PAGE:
Wed 30 Jan 2013
Filed under: News,Opinion,Regional
The new government of Myanmar has dedicated itself to domestic political reform and national reconciliation. It has signed cease-fire agreements with more than 10 ethnic armed forces that include the Shan State Army, Karen National Front, Karen National Union. But many analysts argue that the ceasefire agreements signed are only principle documents and lack specific details on implementation. And it is yet to touch the core question of the peace negotiation. The conflict with Kachin this time further deepened the distrust between the government and the ethnic groups. If a ceasefire is not achieved as soon as possible, it might affect the process of a peaceful negotiation. The former Shan State Army representative for the peace negotiation, Kun Sai, told the People’s Daily journalist that the mutual distrust between the ethnic groups and the central government has led to the constant reoccurrence of fighting and an endless civil war. “The most important step of national reconciliation in Myanmar is a political dialogue. Only through peaceful negotiation will we find a final solution.”
People’s Daily journalists had a strong impression from the interviews that other than the lack of trust between the government and the ethnic armed forces, the suspicion and distrust among different ethnicities, especially between the Burmans and the ethnic minorities, are extremely profound. Many ethnic groups widely consider the Burmans to be “Burman chauvinists”. They feel that through controlling the local politics and economy, the Burmans are gradually pushing their “colonization” of northern Myanmar from the south, and are taking over the space previously occupied by ethnic minorities step-by-step. The Burmans widely embrace the education of national solidarity and unity, therefore having a sense of solidarity and “grand unity” deep in their hearts. In large cities such as Yangon and Mandalay, people could often see the slogan “Tatmadaw and people joining force to eradicate all sabotagers of the Union.” The official newspaper “New Light of Myanmar” has the eye-catching three principles on the front page: “No disintegration of the Union. No undermining the ethnic solidarity. Defending the sovereignty”.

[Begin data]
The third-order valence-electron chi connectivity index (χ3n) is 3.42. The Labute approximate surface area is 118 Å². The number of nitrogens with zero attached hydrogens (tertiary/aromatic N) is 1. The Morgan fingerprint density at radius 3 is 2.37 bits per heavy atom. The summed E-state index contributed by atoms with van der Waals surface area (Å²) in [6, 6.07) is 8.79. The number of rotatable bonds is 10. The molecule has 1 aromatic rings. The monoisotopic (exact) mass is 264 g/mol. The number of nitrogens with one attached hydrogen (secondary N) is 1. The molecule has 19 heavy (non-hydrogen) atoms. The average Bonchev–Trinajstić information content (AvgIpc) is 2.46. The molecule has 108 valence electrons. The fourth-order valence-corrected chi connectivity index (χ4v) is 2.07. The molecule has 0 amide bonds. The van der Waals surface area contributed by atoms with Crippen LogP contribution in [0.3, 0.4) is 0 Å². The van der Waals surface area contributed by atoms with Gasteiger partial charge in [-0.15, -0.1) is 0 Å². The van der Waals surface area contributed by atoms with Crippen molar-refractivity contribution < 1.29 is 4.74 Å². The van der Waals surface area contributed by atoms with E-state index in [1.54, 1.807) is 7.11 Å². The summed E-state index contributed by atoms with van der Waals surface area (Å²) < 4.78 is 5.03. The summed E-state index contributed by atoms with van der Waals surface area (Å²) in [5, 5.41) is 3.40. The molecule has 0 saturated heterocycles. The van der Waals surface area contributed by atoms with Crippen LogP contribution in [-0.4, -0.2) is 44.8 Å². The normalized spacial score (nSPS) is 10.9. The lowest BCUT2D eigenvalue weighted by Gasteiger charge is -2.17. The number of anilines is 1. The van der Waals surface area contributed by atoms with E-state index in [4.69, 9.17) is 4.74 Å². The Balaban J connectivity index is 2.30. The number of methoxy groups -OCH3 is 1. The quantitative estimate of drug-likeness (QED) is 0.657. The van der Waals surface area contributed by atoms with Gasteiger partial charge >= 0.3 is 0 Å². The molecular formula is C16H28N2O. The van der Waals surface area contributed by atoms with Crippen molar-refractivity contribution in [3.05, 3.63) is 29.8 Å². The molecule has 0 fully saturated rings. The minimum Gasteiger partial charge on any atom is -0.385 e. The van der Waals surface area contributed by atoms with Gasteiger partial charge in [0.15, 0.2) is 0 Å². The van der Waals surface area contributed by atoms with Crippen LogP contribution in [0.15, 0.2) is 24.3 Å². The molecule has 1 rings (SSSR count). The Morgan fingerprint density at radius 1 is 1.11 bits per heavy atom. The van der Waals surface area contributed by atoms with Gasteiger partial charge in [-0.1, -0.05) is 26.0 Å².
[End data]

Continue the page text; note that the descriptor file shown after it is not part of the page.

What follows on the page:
Many people see the recent conflict between the tatmadaw and Kachin ethnic armed force not only affecting the process of national reconciliation, but also damaging the startup of the local economy. All parties should have serious introspection to seek an eventual solution. The Secretary General of the Myanmar United Ethnic Union Committee, Hong Sa, commented during the interview that the 65-year long civil war since Myanmar’s independence shows that only through political dialogue and equal rights for the ethnic groups, will real peace come to Myanmar.
Yaminruixintai (an interviewee) showed the journalist a Myanmar map: “The territory of Myanmar is just like one man’s body. All parts are components of one integral piece. The Kachin state is Myanmar’s head. The Shan state and Chin state make the shoulder. There are also hands and feet. We hope we could achieve national reconciliation, peace and stability of the state as early as possible.” (People’s Daily, Mandalay, Jan 16, 2013)